How Pasteur’s Artistic Insight Changed Chemistry

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If you have ever had milk, you’re probably familiar with the work of Louis Pasteur, the 19th-century French chemist and biologist. He prevented diseases, developing a process — widely known as pasteurization — for killing microbes in milk and wine. He also created vaccines for rabies and anthrax. And his ideas led to the acceptance of germ theory, the notion that tiny organisms caused diseases like cholera. Pasteur even helped us brew better beer.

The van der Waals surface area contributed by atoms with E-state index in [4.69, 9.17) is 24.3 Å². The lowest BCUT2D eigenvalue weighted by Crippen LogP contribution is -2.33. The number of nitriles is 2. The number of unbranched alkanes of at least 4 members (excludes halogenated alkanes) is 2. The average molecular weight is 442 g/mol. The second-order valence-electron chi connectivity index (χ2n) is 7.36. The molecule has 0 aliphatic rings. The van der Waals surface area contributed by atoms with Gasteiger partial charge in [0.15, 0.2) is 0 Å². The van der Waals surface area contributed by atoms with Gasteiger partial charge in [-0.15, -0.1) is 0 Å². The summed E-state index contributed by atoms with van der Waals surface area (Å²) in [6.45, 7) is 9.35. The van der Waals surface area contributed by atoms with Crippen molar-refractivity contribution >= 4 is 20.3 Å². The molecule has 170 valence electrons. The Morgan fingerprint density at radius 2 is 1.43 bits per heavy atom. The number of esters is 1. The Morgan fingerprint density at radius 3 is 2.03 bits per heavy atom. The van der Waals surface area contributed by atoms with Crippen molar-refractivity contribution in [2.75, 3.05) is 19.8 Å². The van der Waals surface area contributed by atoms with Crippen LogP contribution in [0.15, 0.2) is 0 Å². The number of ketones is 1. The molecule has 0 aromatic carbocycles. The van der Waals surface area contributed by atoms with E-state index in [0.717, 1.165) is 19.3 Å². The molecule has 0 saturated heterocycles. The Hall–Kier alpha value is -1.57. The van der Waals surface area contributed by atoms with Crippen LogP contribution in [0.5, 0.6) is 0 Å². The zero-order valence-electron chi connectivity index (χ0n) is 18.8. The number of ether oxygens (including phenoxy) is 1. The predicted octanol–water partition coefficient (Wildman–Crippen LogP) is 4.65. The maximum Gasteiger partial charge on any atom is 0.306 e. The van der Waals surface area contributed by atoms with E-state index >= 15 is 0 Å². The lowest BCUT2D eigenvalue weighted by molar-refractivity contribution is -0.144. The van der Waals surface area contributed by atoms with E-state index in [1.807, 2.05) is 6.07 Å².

"How Pasteur’s Artistic Insight Changed Chemistry" is from the June 19, 2017 Science section of The New York Times. It was written by Joanna Klein and narrated by Keith Sellon-Wright.

©2017 The New York Times News Service Division of The New York Times Company (P)2017 Audible, Inc.

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